However, immunotherapy provides limited or no clinical benefits to most patients owing to the inhibitory impact of tumor immune microenvironment (TME).24 Some patients fail to develop an initial response to treatment with ICIs. Although the mechanism of drug resistance has been proposed to be due to functional changes in many signaling pathways, this process is still not fully understood. Currently known mechanisms of tumor cells evading immune surveillance include the destruction of the original processing mechanism of the antigen presentation machinery (APM) or the expression of HLA complexes (HLA class I heavy chains or 2-microglobulin [B2M]), resulting in defects in antigen processing. Studies have shown that MSI tumors with B2M mutations in CRC patients were resistant to anti-PD-1 monoclonal antibodies. Mutations in the JAK1 and JAK2 genes are another mechanism that leads to immune evasion. These genes encode kinases downstream of the IFN-γ receptor and are necessary to mediate the IFN-γ signaling pathway. Mutations in these genes were found in CRC patients resistant to PD-1 inhibitors.25,26 There is also a view that resistance to immunotherapy is a special form of Darwin’s natural selection, which originated from the selection of genetic or epigenetic features in tumor masses before therapeutic intervention. The main driver of tumor cell immune resistance mutations generated by this mechanism appears to be the genomic instability in transformed cells.27 Here, we will discuss the emerging role and potential challenges of immunotherapies in patients with CLM.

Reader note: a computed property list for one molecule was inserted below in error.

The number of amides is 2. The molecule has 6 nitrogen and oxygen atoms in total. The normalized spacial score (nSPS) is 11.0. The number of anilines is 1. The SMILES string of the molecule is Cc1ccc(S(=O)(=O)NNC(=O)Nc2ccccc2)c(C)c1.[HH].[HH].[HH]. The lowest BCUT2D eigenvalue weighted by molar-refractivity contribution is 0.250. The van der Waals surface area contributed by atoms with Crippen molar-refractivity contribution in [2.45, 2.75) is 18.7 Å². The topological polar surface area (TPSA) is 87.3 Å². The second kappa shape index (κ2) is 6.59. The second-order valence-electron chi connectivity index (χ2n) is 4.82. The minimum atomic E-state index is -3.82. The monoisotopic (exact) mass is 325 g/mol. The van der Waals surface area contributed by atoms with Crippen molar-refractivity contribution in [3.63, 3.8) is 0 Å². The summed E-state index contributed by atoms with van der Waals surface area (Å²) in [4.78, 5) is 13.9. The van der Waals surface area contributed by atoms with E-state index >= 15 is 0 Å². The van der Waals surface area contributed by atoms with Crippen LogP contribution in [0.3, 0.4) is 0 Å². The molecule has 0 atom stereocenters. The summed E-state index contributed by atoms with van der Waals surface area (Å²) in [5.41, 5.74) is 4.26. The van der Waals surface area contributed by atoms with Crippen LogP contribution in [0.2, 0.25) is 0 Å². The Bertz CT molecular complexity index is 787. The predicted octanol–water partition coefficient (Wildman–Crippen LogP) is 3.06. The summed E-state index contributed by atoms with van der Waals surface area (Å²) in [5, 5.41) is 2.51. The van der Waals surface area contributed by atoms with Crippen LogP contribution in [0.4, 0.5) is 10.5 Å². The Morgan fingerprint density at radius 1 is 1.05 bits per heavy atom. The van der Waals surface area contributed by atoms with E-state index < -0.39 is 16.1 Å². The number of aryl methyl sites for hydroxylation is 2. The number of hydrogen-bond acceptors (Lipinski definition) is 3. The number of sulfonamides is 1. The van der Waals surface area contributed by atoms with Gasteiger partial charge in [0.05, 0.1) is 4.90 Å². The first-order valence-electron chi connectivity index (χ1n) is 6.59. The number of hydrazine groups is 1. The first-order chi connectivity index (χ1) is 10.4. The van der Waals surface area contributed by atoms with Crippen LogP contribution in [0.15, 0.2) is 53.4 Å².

Biology of the Metastatic Colorectal Cancer